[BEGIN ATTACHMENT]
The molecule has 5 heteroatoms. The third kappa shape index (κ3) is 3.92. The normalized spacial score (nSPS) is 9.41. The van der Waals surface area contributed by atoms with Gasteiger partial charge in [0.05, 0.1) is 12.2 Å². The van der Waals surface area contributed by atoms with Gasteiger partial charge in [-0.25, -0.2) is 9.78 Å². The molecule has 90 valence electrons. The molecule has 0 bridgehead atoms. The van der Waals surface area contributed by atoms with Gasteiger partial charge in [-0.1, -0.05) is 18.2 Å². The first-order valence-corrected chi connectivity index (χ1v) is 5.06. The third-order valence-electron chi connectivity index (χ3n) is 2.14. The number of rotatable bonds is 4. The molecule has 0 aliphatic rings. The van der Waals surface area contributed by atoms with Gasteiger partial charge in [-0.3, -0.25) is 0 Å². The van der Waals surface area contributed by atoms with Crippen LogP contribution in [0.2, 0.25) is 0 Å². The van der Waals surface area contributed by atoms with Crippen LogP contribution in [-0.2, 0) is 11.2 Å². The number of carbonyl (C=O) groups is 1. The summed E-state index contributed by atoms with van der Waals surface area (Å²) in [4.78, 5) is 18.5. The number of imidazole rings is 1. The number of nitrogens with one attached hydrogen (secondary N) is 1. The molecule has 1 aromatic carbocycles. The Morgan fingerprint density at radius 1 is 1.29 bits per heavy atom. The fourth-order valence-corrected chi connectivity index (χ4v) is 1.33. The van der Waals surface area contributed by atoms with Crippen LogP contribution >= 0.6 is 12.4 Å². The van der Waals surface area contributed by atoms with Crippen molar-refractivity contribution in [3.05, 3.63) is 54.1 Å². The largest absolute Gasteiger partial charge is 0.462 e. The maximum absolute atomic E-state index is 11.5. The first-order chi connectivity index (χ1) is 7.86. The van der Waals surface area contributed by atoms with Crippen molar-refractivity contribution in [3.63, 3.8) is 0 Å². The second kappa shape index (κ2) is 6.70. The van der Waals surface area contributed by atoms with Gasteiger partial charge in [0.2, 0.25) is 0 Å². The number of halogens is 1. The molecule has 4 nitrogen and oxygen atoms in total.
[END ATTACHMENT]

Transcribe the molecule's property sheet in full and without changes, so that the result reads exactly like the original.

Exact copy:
The molecule has 5 heteroatoms. The third kappa shape index (κ3) is 3.92. The normalized spacial score (nSPS) is 9.41. The van der Waals surface area contributed by atoms with Gasteiger partial charge in [0.05, 0.1) is 12.2 Å². The van der Waals surface area contributed by atoms with Gasteiger partial charge in [-0.25, -0.2) is 9.78 Å². The molecule has 90 valence electrons. The molecule has 0 bridgehead atoms. The van der Waals surface area contributed by atoms with Gasteiger partial charge in [-0.1, -0.05) is 18.2 Å². The first-order valence-corrected chi connectivity index (χ1v) is 5.06. The third-order valence-electron chi connectivity index (χ3n) is 2.14. The number of rotatable bonds is 4. The molecule has 0 aliphatic rings. The van der Waals surface area contributed by atoms with Gasteiger partial charge in [-0.3, -0.25) is 0 Å². The van der Waals surface area contributed by atoms with Crippen LogP contribution in [0.2, 0.25) is 0 Å². The van der Waals surface area contributed by atoms with Crippen LogP contribution in [-0.2, 0) is 11.2 Å². The number of carbonyl (C=O) groups is 1. The summed E-state index contributed by atoms with van der Waals surface area (Å²) in [4.78, 5) is 18.5. The number of imidazole rings is 1. The number of nitrogens with one attached hydrogen (secondary N) is 1. The molecule has 1 aromatic carbocycles. The Morgan fingerprint density at radius 1 is 1.29 bits per heavy atom. The fourth-order valence-corrected chi connectivity index (χ4v) is 1.33. The van der Waals surface area contributed by atoms with Crippen LogP contribution >= 0.6 is 12.4 Å². The van der Waals surface area contributed by atoms with Crippen molar-refractivity contribution in [3.05, 3.63) is 54.1 Å². The largest absolute Gasteiger partial charge is 0.462 e. The maximum absolute atomic E-state index is 11.5. The first-order chi connectivity index (χ1) is 7.86. The van der Waals surface area contributed by atoms with Crippen molar-refractivity contribution in [3.63, 3.8) is 0 Å². The second kappa shape index (κ2) is 6.70. The van der Waals surface area contributed by atoms with Gasteiger partial charge in [0.2, 0.25) is 0 Å². The number of halogens is 1. The molecule has 4 nitrogen and oxygen atoms in total.